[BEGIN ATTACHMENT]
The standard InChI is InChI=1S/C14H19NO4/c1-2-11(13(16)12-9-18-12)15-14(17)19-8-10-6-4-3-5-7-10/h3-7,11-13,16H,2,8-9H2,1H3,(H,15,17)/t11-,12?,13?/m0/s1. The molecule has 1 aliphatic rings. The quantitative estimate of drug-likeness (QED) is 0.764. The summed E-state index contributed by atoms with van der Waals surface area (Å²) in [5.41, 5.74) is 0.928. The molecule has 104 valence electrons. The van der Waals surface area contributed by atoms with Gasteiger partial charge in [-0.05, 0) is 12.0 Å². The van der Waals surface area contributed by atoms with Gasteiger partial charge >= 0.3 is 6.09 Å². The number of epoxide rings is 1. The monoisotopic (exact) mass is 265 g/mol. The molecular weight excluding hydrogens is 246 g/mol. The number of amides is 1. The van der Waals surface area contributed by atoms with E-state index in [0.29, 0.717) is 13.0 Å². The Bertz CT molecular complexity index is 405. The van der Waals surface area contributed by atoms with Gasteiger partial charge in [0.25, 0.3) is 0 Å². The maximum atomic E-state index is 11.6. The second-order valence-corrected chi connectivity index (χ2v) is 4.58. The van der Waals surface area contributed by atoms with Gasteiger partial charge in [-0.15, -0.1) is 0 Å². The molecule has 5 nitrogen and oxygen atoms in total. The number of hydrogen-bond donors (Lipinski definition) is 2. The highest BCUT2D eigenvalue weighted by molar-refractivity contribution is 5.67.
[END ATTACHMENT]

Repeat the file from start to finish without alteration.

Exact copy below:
The standard InChI is InChI=1S/C14H19NO4/c1-2-11(13(16)12-9-18-12)15-14(17)19-8-10-6-4-3-5-7-10/h3-7,11-13,16H,2,8-9H2,1H3,(H,15,17)/t11-,12?,13?/m0/s1. The molecule has 1 aliphatic rings. The quantitative estimate of drug-likeness (QED) is 0.764. The summed E-state index contributed by atoms with van der Waals surface area (Å²) in [5.41, 5.74) is 0.928. The molecule has 104 valence electrons. The van der Waals surface area contributed by atoms with Gasteiger partial charge in [-0.05, 0) is 12.0 Å². The van der Waals surface area contributed by atoms with Gasteiger partial charge >= 0.3 is 6.09 Å². The number of epoxide rings is 1. The monoisotopic (exact) mass is 265 g/mol. The molecular weight excluding hydrogens is 246 g/mol. The number of amides is 1. The van der Waals surface area contributed by atoms with E-state index in [0.29, 0.717) is 13.0 Å². The Bertz CT molecular complexity index is 405. The van der Waals surface area contributed by atoms with Gasteiger partial charge in [0.25, 0.3) is 0 Å². The maximum atomic E-state index is 11.6. The second-order valence-corrected chi connectivity index (χ2v) is 4.58. The van der Waals surface area contributed by atoms with Gasteiger partial charge in [-0.15, -0.1) is 0 Å². The molecule has 5 nitrogen and oxygen atoms in total. The number of hydrogen-bond donors (Lipinski definition) is 2. The highest BCUT2D eigenvalue weighted by molar-refractivity contribution is 5.67.